Fine-tuning your final drive is one for the easiest and cheapest performance enhancing alterations you can make on your motorcycle.
Final drive sprockets offer a quick and easy way of changing the gearing on your motorcycle. You can change the countershaft and/or rear sprocket giving you a wide range of gear ratio options. Dirt or street racers will already know the importance of gearing a race bike correctly for each track and track conditions.
Street riders may wish to alter the gearing to move a bad vibration period up or down in the speed range, or you may wish to have a bike with more “snap” or off the line power (higher numerical gear ratio) or turning less rpm at high speeds (lower numerical gear ratio).
Calculating your current gear ratio is easy to do just count the number of teeth on your front (countershaft) sprocket and the number on you rear sprocket. Use those numbers and the chart or our gearing calculator you will find your gear ratio.
Example: Front 14 tooth, Rear 43 tooth
The example above gives you the ratio between the front and rear sprocket, it is not the overall ratio. To obtain the overall ratio, you will need to multiply the primary drive ratio by the top gear ratio by the final drive ratio between the front and rear sprockets.
Finding the correct ratio for a new track is a trial and error procedure. If you cannot alter the individual gear ratios in the gear box you may have to settle on a compromise. Accurate notes should be kept for comparisons to be made. Weather conditions and track surface conditions all play an important part in selecting the correct gearing for the lowest lap times.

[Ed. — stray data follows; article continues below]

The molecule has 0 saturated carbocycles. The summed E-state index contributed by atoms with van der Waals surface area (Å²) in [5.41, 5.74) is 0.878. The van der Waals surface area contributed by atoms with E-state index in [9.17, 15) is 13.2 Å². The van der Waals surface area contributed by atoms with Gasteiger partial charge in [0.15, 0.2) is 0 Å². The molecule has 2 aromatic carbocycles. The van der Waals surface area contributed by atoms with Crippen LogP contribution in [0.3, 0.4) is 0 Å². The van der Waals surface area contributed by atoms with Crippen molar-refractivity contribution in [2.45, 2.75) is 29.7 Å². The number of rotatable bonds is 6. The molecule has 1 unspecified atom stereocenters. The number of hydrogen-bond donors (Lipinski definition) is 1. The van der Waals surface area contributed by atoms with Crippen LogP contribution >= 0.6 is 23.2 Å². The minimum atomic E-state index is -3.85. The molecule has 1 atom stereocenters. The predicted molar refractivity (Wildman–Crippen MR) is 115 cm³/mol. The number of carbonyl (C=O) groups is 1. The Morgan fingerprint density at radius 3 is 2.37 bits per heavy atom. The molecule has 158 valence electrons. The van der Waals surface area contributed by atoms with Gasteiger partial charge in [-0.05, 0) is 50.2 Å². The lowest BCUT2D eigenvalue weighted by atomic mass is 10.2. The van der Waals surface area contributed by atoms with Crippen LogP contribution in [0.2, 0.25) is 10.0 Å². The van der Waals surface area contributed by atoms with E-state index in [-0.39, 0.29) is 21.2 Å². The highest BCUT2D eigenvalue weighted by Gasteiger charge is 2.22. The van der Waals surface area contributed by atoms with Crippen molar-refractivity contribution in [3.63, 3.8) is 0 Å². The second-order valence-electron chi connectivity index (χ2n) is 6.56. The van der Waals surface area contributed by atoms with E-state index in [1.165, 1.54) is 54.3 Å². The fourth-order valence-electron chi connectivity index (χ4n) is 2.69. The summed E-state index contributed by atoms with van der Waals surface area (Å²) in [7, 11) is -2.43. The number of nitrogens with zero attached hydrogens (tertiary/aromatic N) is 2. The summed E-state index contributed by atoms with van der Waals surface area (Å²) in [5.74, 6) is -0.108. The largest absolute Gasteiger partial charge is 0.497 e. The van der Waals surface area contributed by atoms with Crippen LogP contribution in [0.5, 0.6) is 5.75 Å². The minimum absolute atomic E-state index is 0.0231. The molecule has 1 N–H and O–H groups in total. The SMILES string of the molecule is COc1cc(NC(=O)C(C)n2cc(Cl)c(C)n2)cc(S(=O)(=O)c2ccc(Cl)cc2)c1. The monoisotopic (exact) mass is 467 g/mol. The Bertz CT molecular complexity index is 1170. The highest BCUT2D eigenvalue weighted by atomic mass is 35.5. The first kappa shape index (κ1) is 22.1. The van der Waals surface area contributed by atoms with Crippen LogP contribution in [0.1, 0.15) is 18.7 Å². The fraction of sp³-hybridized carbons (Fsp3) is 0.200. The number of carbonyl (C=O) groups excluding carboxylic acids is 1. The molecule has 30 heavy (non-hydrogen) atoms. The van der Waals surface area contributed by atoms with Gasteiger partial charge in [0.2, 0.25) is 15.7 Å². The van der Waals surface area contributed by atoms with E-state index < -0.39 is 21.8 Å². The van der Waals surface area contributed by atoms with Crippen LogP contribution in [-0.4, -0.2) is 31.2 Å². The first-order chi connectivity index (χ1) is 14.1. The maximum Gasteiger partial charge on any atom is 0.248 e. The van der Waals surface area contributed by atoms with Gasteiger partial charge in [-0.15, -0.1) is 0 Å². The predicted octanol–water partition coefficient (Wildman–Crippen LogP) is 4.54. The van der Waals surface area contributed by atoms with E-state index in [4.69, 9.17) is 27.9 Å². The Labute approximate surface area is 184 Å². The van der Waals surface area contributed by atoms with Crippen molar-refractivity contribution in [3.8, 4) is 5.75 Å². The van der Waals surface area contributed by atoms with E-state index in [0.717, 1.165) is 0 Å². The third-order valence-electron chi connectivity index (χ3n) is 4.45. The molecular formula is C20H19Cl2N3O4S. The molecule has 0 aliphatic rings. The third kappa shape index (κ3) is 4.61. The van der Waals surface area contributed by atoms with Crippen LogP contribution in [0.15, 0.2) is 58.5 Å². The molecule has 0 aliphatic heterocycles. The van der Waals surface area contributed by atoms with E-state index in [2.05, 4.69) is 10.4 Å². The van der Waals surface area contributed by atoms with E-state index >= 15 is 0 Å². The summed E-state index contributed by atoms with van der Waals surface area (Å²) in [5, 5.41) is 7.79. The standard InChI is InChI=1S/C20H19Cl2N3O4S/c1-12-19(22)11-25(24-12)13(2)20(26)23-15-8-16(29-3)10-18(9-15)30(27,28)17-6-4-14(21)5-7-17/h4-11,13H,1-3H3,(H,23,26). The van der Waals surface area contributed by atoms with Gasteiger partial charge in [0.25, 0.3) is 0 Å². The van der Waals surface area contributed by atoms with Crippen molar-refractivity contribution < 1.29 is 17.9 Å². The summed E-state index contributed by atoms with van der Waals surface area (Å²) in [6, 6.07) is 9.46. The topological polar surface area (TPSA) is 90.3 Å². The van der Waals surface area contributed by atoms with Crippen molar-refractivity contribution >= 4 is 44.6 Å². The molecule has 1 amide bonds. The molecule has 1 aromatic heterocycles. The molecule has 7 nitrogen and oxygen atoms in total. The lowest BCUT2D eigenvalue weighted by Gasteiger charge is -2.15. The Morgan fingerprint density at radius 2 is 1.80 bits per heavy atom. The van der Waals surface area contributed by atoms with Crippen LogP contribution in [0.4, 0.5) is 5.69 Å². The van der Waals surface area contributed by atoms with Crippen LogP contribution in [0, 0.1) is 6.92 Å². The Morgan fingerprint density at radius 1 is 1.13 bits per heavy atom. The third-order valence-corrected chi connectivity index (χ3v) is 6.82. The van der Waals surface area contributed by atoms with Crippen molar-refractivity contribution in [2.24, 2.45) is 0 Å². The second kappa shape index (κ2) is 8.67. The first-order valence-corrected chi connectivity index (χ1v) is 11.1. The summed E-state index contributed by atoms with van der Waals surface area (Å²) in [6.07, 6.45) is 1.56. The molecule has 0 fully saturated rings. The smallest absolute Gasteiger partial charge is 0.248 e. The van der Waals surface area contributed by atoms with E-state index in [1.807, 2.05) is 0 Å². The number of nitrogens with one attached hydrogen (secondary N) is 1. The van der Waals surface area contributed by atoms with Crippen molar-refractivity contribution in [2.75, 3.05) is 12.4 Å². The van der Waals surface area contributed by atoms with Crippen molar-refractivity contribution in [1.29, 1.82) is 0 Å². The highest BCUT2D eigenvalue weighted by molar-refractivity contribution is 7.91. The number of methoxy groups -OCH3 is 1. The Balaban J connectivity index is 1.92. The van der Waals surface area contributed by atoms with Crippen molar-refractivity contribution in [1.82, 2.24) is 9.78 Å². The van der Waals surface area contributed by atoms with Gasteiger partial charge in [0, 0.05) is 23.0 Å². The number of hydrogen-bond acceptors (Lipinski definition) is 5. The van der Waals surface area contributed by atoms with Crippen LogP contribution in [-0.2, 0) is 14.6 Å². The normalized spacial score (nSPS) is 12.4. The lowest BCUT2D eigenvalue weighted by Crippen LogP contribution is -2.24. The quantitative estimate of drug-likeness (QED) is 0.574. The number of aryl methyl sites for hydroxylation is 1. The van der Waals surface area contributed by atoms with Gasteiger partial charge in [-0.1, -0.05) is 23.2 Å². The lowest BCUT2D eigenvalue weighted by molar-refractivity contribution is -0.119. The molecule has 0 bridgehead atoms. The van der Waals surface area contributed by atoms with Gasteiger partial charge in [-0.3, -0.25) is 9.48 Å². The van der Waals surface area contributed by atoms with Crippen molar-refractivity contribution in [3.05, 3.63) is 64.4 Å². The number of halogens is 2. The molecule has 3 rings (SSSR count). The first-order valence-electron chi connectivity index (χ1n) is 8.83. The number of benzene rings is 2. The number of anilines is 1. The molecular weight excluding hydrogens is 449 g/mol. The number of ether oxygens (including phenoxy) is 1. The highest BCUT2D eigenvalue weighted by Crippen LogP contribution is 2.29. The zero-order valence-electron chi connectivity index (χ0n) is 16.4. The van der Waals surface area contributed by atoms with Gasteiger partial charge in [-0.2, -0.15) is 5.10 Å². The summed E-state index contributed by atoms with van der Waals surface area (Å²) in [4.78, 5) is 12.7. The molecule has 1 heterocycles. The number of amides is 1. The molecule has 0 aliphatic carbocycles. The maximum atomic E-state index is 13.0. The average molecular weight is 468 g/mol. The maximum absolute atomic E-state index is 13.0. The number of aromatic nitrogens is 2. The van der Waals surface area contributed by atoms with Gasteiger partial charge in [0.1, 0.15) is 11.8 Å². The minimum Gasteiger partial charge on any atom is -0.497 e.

With the ability to change both sprockets you have a wide choice of gearing and the acceleration effect on the bike. For example if you are already at a 15 tooth front sprocket and need to gear shorter (higher numerical ratio) and don’t want to use a smaller front sprocket then you can use the chart to select a rear sprockets to produce almost the same result that you are looking for.
As a rule one tooth less on the front sprockets is the same as 3 teeth less on the rear sprocket.
When you change the gearing you may have to alter the length of your chain. A good rule of thumb is to figure the difference between the old number of teeth to the new amount of teeth. Divide the difference by 2 and then add 1. For a more in-depth look about a motorcycle chain please visit our chain page.